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    Romney to Release Tax Returns

    A supporter of U.S. Republican presidential candidate and former Massachusetts Governor Mitt Romney carries a photo of Romney past a campaign worker calling potential voters in Greenville, South Carolina, January 21, 2012.
    A supporter of U.S. Republican presidential candidate and former Massachusetts Governor Mitt Romney carries a photo of Romney past a campaign worker calling potential voters in Greenville, South Carolina, January 21, 2012.

    U.S. Republican presidential hopeful Mitt Romney says he will release his tax returns for the past two years this week, saying it was a mistake for his campaign not to do so earlier.  

    The former Massachusetts governor said in an interview Sunday with Fox News that not releasing the returns has been a distraction and hurt him in Saturday's South Carolina Republican presidential primary which he lost to the former Speaker of the House of Representatives, Newt Gingrich.  

    Gingrich won 40 percent of the vote amid a record turnout, while Romney trailed in second place with 28 percent.  

    Gingrich touted his victory with an apparent jab at Romney, a former venture capitalist, who has faced criticism from his rivals over his wealth.

    "We don't have the kind of money at least one of the candidates has," he said. "But we do have ideas, and we do have people. And we proved here in South Carolina that people power with the right ideas beats big money, and with your help, we are going to prove it again in Florida."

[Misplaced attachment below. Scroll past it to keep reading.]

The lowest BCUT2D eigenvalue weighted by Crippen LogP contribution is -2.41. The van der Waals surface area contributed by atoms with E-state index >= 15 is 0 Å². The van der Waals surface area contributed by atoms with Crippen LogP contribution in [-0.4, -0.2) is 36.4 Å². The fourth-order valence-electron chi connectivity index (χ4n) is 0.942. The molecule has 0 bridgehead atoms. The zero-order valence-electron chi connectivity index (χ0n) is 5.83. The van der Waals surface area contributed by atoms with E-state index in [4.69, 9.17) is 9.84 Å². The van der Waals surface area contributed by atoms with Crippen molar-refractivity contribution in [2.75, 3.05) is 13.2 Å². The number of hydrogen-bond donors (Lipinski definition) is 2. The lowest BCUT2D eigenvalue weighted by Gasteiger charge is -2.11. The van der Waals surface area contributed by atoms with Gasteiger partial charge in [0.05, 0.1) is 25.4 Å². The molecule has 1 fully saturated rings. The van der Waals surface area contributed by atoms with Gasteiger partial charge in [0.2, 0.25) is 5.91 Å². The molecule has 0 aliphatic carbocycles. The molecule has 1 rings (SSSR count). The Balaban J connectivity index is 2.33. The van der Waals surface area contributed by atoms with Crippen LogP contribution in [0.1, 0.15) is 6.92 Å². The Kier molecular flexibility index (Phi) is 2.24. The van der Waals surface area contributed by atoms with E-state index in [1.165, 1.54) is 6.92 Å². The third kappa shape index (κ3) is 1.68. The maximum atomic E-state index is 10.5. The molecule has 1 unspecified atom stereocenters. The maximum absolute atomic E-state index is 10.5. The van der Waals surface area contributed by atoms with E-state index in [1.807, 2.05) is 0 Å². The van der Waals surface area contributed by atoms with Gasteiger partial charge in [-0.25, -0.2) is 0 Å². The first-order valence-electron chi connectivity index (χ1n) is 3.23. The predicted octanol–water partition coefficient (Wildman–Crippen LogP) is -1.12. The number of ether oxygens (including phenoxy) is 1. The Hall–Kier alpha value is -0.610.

Just a week ago, Romney was expected to win easily, but his campaign was hard hit by attacks over his career as a venture capitalist.  

    After the initial results emerged Saturday, Romney hit back, criticizing both President Barack Obama and Romney's Republican rivals.

    “Our president has divided the nation, engaged in class warfare, and attacked the free enterprise system that has made America the economic envy of the world," said Romney. "We cannot defeat that president with a candidate who has joined in that very assault on free enterprise.  When my opponents attack success and free enterprise, they are not only attacking me, they are attacking every person who dreams of a better future.”

    Third place in South Carolina went to former senator Rick Santorum of Pennsylvania at 17 percent, followed by Congressman Ron Paul of Texas with 13 percent.

    Paul did much better in South Carolina this year than in the 2008 race. He said his cause of liberty is getting more attention now because of current conditions.

    “Well the evidence has become clear that the efforts by government are failing, and we can’t depend on the government to take care of us from cradle to grave, we can’t depend on the government, on its efforts to promote, and to believe that we can police the world, and go in and nation-build, because we’re all going broke,” said Paul.

    Gingrich's upset victory means all three of the Republican party primary election's held so far have had different winners. Romney won the New Hampshire primary the previous week, and Santorum won the Iowa caucuses on January 3.  

    Santorum made note of the volatility in his speech Saturday night.

    “Well, three states, three winners, what a great country!” he said.

    The battle will continue to be hard fought in the next primary state - Florida. Republicans there will vote on January 31.

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